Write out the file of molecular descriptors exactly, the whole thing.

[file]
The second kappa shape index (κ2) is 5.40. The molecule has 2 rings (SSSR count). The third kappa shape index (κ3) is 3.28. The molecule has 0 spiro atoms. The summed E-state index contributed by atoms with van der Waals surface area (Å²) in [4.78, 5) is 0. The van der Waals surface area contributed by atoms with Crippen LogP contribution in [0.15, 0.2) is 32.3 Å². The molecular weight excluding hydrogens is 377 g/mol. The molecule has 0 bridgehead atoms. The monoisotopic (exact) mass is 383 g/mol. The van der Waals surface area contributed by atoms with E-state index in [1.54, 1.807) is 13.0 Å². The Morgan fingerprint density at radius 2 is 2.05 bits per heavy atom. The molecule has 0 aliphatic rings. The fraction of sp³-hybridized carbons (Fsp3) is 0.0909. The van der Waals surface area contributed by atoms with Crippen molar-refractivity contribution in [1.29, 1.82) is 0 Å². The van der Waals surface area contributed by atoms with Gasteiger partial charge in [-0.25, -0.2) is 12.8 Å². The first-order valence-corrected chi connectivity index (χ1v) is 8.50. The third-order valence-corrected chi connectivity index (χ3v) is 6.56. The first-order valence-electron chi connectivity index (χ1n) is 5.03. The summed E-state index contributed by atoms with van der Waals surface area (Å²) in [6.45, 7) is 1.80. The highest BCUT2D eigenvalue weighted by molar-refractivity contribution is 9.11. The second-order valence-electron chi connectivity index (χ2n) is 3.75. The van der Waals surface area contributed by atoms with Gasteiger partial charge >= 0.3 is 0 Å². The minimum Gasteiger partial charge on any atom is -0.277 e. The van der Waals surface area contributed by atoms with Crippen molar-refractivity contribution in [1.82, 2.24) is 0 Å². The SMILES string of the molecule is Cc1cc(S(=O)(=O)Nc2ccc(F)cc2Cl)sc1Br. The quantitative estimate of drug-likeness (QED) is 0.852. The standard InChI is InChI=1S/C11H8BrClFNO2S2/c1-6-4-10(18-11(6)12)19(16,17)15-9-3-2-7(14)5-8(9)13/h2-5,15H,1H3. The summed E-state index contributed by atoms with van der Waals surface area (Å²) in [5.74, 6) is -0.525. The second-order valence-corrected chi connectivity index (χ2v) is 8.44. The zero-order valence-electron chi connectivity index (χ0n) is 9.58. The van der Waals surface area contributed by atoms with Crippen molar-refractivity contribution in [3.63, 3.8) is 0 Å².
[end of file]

The second kappa shape index (κ2) is 5.40. The molecule has 2 rings (SSSR count). The third kappa shape index (κ3) is 3.28. The molecule has 0 spiro atoms. The summed E-state index contributed by atoms with van der Waals surface area (Å²) in [4.78, 5) is 0. The van der Waals surface area contributed by atoms with Crippen LogP contribution in [0.15, 0.2) is 32.3 Å². The molecular weight excluding hydrogens is 377 g/mol. The molecule has 0 bridgehead atoms. The monoisotopic (exact) mass is 383 g/mol. The van der Waals surface area contributed by atoms with E-state index in [1.54, 1.807) is 13.0 Å². The Morgan fingerprint density at radius 2 is 2.05 bits per heavy atom. The molecule has 0 aliphatic rings. The fraction of sp³-hybridized carbons (Fsp3) is 0.0909. The van der Waals surface area contributed by atoms with Crippen molar-refractivity contribution in [1.29, 1.82) is 0 Å². The van der Waals surface area contributed by atoms with Gasteiger partial charge in [-0.25, -0.2) is 12.8 Å². The first-order valence-corrected chi connectivity index (χ1v) is 8.50. The third-order valence-corrected chi connectivity index (χ3v) is 6.56. The first-order valence-electron chi connectivity index (χ1n) is 5.03. The summed E-state index contributed by atoms with van der Waals surface area (Å²) in [6.45, 7) is 1.80. The highest BCUT2D eigenvalue weighted by molar-refractivity contribution is 9.11. The second-order valence-electron chi connectivity index (χ2n) is 3.75. The van der Waals surface area contributed by atoms with Gasteiger partial charge >= 0.3 is 0 Å². The minimum Gasteiger partial charge on any atom is -0.277 e. The van der Waals surface area contributed by atoms with Crippen molar-refractivity contribution in [1.82, 2.24) is 0 Å². The SMILES string of the molecule is Cc1cc(S(=O)(=O)Nc2ccc(F)cc2Cl)sc1Br. The quantitative estimate of drug-likeness (QED) is 0.852. The standard InChI is InChI=1S/C11H8BrClFNO2S2/c1-6-4-10(18-11(6)12)19(16,17)15-9-3-2-7(14)5-8(9)13/h2-5,15H,1H3. The summed E-state index contributed by atoms with van der Waals surface area (Å²) in [5.74, 6) is -0.525. The second-order valence-corrected chi connectivity index (χ2v) is 8.44. The zero-order valence-electron chi connectivity index (χ0n) is 9.58. The van der Waals surface area contributed by atoms with Crippen molar-refractivity contribution in [3.63, 3.8) is 0 Å².